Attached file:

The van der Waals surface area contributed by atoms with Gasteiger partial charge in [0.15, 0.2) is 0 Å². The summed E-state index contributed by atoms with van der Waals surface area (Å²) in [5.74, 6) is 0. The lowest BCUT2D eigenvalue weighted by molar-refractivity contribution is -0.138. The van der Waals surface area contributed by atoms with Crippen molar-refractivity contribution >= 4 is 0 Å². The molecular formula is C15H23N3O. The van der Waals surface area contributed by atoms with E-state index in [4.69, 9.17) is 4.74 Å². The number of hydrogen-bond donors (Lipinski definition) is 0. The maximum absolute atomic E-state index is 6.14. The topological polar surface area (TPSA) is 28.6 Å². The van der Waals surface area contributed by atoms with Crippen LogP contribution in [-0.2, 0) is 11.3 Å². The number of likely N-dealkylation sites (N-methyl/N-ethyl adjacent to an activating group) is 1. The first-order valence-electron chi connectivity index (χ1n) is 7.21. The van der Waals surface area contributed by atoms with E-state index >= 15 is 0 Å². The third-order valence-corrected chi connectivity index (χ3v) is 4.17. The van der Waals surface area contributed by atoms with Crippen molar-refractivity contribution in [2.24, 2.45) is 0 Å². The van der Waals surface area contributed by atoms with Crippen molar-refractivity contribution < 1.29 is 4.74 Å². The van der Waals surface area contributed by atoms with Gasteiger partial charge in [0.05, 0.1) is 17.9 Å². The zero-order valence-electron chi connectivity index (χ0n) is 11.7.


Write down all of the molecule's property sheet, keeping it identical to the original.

The van der Waals surface area contributed by atoms with Gasteiger partial charge in [0.15, 0.2) is 0 Å². The summed E-state index contributed by atoms with van der Waals surface area (Å²) in [5.74, 6) is 0. The lowest BCUT2D eigenvalue weighted by molar-refractivity contribution is -0.138. The van der Waals surface area contributed by atoms with Crippen molar-refractivity contribution >= 4 is 0 Å². The molecular formula is C15H23N3O. The van der Waals surface area contributed by atoms with E-state index in [4.69, 9.17) is 4.74 Å². The number of hydrogen-bond donors (Lipinski definition) is 0. The maximum absolute atomic E-state index is 6.14. The topological polar surface area (TPSA) is 28.6 Å². The van der Waals surface area contributed by atoms with Crippen LogP contribution in [-0.2, 0) is 11.3 Å². The number of likely N-dealkylation sites (N-methyl/N-ethyl adjacent to an activating group) is 1. The first-order valence-electron chi connectivity index (χ1n) is 7.21. The van der Waals surface area contributed by atoms with E-state index >= 15 is 0 Å². The third-order valence-corrected chi connectivity index (χ3v) is 4.17. The van der Waals surface area contributed by atoms with Crippen molar-refractivity contribution in [2.24, 2.45) is 0 Å². The van der Waals surface area contributed by atoms with Crippen molar-refractivity contribution < 1.29 is 4.74 Å². The van der Waals surface area contributed by atoms with Gasteiger partial charge in [0.05, 0.1) is 17.9 Å². The zero-order valence-electron chi connectivity index (χ0n) is 11.7.